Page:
Man pleads with city on Brooks
A city resident who heads up two Brooks Memorial Hospital departments criticized the condition of the building and told the Dunkirk Common Council he backs a new facility in Fredonia.
Joseph Damore insisted at Tuesday’s meeting that he was speaking strictly as a Dunkirk resident.
“I hate to say it and maybe because I wasn’t born here … but I’ve been here for 26 years. I don’t care about Fredonia and Dunkirk,” he said. “I don’t care what this is about. What I care about is, we need a hospital, OK? And we need as much support as possible. I wanna say again, I am not speaking on behalf of senior leadership at the hospital.”
Damore said he was at the building on Central Avenue every day. “I’m at Brooks day in and day out. For that being a hospital, it’s outdated. When you’re physically there every day and you’re seeing sewer lines that are rotting, when you’re seeing the fact that the steam system went down in and it cost thousands of dollars to keep it going — honestly, personally, I don’t care where Brooks moves to. The bottom line is, we need a hospital and I think everyone can agree with that.
See BROOKS, Page A3
“I’ve heard the complaints of, it’s four miles away. OK. It’s four miles. If the new hospital isn’t built, how far is Westfield? How far is Jamestown? Buffalo?”
Damore also noted that hundreds of people will lose jobs if the hospital goes out of business.
Councilwoman Nancy Nichols responded to Damore.
“The more concern for the people of the city of Dunkirk is, why did the people that were running the hospital let it go so that it is in such a terrible condition that it’s in? Why was the site that was chosen… chosen for where it was without the consideration of the people of the city of Dunkirk?”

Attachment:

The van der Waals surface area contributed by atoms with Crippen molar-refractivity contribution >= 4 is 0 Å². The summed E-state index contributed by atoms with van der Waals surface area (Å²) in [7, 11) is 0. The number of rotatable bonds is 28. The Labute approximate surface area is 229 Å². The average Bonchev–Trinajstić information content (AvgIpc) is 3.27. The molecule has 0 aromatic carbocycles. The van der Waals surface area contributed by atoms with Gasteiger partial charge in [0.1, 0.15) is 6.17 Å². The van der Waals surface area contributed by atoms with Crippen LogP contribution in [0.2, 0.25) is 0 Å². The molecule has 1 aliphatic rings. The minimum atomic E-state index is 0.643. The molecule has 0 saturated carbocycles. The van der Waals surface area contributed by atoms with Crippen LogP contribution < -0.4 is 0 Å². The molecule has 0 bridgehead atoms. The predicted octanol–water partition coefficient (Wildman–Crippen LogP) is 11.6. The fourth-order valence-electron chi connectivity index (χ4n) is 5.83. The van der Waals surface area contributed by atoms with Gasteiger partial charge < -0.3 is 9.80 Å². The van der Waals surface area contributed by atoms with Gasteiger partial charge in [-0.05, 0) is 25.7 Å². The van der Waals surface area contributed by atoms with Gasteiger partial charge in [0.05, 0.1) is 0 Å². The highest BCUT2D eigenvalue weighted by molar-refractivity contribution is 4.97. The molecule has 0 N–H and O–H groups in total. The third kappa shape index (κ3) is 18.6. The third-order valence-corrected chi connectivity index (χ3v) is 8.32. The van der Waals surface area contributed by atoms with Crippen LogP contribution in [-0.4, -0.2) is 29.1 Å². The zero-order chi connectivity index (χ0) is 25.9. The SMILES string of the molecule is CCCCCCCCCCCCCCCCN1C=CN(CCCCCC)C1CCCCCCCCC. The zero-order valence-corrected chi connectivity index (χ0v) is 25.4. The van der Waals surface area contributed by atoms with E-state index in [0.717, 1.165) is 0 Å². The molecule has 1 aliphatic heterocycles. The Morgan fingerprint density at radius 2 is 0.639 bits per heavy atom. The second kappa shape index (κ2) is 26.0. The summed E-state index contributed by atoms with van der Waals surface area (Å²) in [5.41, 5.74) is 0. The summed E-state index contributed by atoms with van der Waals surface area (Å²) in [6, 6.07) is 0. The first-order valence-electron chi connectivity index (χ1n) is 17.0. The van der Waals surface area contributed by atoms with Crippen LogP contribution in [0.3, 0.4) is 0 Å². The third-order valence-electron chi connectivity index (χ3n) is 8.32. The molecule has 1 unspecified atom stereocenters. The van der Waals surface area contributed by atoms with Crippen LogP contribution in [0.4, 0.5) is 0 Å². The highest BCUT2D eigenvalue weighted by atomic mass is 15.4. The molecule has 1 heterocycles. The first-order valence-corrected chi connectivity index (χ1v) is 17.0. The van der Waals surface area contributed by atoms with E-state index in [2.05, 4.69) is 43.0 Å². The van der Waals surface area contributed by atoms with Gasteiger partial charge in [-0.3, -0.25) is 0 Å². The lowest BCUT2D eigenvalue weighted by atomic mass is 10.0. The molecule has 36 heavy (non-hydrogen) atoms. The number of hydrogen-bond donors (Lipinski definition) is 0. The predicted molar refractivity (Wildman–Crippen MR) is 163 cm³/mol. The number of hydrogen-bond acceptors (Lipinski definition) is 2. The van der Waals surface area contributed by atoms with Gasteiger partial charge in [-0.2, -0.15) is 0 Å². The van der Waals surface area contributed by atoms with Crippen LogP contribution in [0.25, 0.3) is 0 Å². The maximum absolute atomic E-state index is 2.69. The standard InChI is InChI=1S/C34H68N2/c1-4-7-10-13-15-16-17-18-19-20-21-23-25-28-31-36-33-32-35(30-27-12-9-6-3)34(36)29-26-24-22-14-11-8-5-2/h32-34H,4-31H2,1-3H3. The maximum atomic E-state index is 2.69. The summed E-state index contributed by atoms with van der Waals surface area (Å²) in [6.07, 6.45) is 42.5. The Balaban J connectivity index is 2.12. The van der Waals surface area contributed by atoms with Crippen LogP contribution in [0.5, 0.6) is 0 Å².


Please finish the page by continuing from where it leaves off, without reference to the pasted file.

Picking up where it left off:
Nichols added, “For two communities that are supposed to be so close knit or should be so close knit, there was a lack of working together in the whole issue.”
Councilwoman Natalie Luczkowiak stated that previous hospital director Richard Ketcham always made sure there was a city resident on the board of directors, but that policy is not in place with the current administration.
“I don’t know the actual facts but it looks bad. It looks like they stacked the board to get what they wanted,” she said.
Damore stated he was not there to argue and reiterated he was there to plead for the construction of a new hospital.
Mayor Wilfred Rosas also felt it necessary to address Damore about Brooks.
“I have no further updates than I provided to the council as of our last meeting … we have had very little to do to stop the hospital from moving,” he said.
“Just to be clear, at least from the mayor’s office, we’d rather see a hospital in Fredonia than no hospital at all,” he continued. “Obviously we do not want the hospital to leave the city and we still haven’t been provided factual reasons why the hospital should leave. If they’re building a new hospital they can build it here in the city.
“But that being said, we are not doing anything to prevent the hospital from moving or receiving funding from the state to move.”